Skiing, working out and jogging!

Getting Stronger!

Lots of change…mostly for the better — and a reminder that I can’t go it alone.

Terri E. Givens -
3 min readApr 14, 2024


Five months ago I started with weight training, and this week marks five months of working out with my personal trainer for 3 days a week — except for that week over the holidays when we had COVID. I have always exercised, but I knew after my experience with my back issues last Fall, I had to seriously ramp it up.

I have always been athletic, but over the last year I had neglected the kind of workouts that would support my degenerating back. This is the way my life is going to be, so these workouts aren’t a temporary fix. There are days when I wish I could just stop and rely on walking to work and the occasional bike ride, but that’s not cutting it anymore.

This has been a team effort — I need help to keep all of the parts of my life going, both mentally and physically. My team has hard at work to make sure I can not only manage my back pain, but get back to doing the things I enjoy. The steroid shots I got back in November helped reduce my pain levels so that I was functional. My physiotherapist, Noémie, has been targeting weak areas and recommending additions and changes to my workouts to address problem areas. My personal trainer, Ken, has kept me going with my weight workouts. I’m usually pretty disciplined, but knowing that Ken is there waiting for me to get to the gym, or join him on Zoom, ensures that I keep up with the workouts. My chiropractor helps to keep me in alignment, and my psychologist has helped me develop strategies for managing my busy life and the stress it causes.

I’m very grateful to my team for getting me to where I am today. Looking back at September and October I was in a fog, trying to manage relatively high pain levels, and relying on muscle relaxers when the pain was too much. Now I’m back to enjoying activities like skiing, jogging, and although the pain is still there at times, I’m much more functional. My spine will always be a mess, and I’m hoping that all the work I’m doing will help me to age with grace. I will be 60 years old in October and I hope by then that I will be able to celebrate a year of taking better care of myself.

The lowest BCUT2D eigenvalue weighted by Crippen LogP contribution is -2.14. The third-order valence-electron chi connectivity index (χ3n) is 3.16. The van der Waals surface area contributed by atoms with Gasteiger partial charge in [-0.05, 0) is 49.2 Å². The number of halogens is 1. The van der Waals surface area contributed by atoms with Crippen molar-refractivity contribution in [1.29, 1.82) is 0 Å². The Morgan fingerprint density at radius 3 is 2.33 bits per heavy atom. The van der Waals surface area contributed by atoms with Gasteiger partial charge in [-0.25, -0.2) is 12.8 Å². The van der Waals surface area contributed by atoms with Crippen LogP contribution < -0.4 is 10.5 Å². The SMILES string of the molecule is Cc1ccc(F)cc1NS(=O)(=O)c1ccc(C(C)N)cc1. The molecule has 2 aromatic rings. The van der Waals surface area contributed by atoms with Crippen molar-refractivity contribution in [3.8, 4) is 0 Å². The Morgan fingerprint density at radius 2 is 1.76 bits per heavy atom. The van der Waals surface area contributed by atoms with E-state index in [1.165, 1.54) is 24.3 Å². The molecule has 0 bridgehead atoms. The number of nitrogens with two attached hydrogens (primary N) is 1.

“We cannote walk alone. And as we walk we must make the pledge that we shall always march ahead. We cannot turn back.” Martin Luther King, Jr.

One of the lessons I’ll be carrying forward from this experience is the important of having support. The work I do in academe and the community is important, but I can’t do it alone. As I move forward with my career, I’ll be moving out of administration, refocusing on my research and teaching. I know that I will need a group of suppportive colleagues who can help to define and support my vision.

In many instances we have developed critical mass so that we can rely on colleagues who understand the importance of examining the questions that our disciplines have ignored or simply can’t see. It will require teamwork and a sometimes a willingness to put our egos to the side so that we can work together, collaboratively.

It hasn’t always been easy for me to ask for help, but this Fall was a dire situation where I knew I couldn’t overcome the pain I was in without help. The same is true of the moment we are in. We need to find ways to work together where we can, to provide the support that those who would undermine our work are doing their best to take away. We can’t rely on those who can’t see how they have been enmeshed in systems of dominance to provide what we need to succeed. We need to be able to provide it to each other.



Terri E. Givens -

Professor of Political Science, McGill University. Higher Ed Leadership, Immigration & European politics. Author of Radical Empathy & The Roots of Racism